In 1941, Seaborg led the research team that isolated a completely new element, plutonium (atomic number 94). Seaborg realized it could provide explosive fuel for a massively destructive weapon, and his discovery was kept secret from the public. He also participated in the isolation of isotopes of uranium, and discovered that uranium-235 was capable of fission, a second means of producing an atomic bomb.

With the entry of the United States into World War II, the federal government initiated a massive effort, the Manhattan Project, to create the first nuclear weapon. German science appeared to have an insurmountable head start, and American scientists worked under intense pressure, with separate parts of the project carried out at different locations, each barely aware of the others’ work. Seaborg was tapped to head one section of the project, to be carried out at the University of Chicago Metallurgical Laboratory.

August 9, 1945: Mushroom cloud above Nagasaki, Japan after the atomic bombing. The atomic bomb dropped had a plutonium core. (Charles Levy from one of the B-29 Superfortresses used in the attack. (Photo: National Archives)

To date, plutonium had only been produced in microscopic quantities. Seaborg was tasked with creating an automated process to produce the newly discovered element in sufficient quantities to be used in nuclear weapons. Seaborg and his team labored 12 hours a day, six days a week, until Seaborg was hospitalized for exhaustion. After three years of intense work, Seaborg and his team had produced just enough plutonium for two bombs, but these were enough to end the most destructive war in human history.

After the successful testing of the first atom bomb in Alamogordo, New Mexico in 1945, Seaborg joined six other Manhattan Project scientists in signing a letter to President Harry S. Truman, called the Franck Report. In it, they recommended that Japanese observers be invited to witness an atom bomb test, so that Japan would have the opportunity to surrender before the bomb was used on human population centers. The Franck Report was rejected, and a uranium-235 device was detonated over Hiroshima, Japan on August 6, 1945. The Japanese did not surrender until a plutonium bomb was dropped on Nagasaki three days later.

1947: The General Advisory Committee to the United States Atomic Energy Commission meets for the first time at the War Department in Washington, D.C. From left to right (seated): Professor Enrico Fermi, University of Chicago; Professor Glenn Seaborg, University of California; Hartley Rowe, Vice President, United Fruit Company; James B. Conant, President, Harvard University; (standing in back): Hood Worthington, chemical engineer, E.I. Dupont and Company; Cyril Stanley Smith, University of Chicago; and Professor I. I. Rabi, Columbia University. (© Bettmann/CORBIS)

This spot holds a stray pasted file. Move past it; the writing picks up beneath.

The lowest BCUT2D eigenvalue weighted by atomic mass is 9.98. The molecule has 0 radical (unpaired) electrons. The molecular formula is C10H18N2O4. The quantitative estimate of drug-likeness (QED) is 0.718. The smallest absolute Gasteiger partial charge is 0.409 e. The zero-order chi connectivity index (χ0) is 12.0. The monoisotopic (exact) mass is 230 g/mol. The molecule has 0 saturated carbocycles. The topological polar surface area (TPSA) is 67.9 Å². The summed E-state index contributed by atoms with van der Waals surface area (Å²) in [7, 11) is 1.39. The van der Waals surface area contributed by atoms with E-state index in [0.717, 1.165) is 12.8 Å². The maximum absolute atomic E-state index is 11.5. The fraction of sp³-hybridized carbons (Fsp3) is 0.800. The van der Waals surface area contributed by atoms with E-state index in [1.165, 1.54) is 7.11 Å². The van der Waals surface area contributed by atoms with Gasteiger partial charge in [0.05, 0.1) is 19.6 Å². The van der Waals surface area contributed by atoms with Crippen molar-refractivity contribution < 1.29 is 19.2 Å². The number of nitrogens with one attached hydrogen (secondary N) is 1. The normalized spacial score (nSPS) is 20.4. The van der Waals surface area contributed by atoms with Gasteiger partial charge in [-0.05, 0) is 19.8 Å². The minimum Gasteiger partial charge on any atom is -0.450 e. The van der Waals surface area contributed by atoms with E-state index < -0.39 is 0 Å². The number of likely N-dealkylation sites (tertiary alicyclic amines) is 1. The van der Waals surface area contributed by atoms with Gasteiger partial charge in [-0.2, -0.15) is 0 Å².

1947: The General Advisory Committee to the United States Atomic Energy Commission meets for the first time at the War Department in Washington, D.C. From left to right (seated): Professor Enrico Fermi, University of Chicago; Professor Glenn Seaborg, University of California; Hartley Rowe, Vice President, United Fruit Company; James B. Conant, President, Harvard University; (standing in back): Hood Worthington, chemical engineer, E.I. Dupont and Company; Cyril Stanley Smith, University of Chicago; and Professor Isidor Isaac Rabi, Columbia University. (Corbis)

With the coming of peace, President Truman appointed Seaborg to the General Advisory Committee of the newly formed Atomic Energy Commission. He was the only member of the committee to recommend development of the hydrogen bomb, a recommendation he made reluctantly, knowing that the Soviet Union would proceed with developing this weapon in any event.

During his work in Chicago, Seaborg discovered two new chemical elements, americium (atomic number 95) and curium (number 96). He was successful in patenting both elements. To date, they are the only chemical elements ever patented. Americium is today the effective component of the common household smoke detector.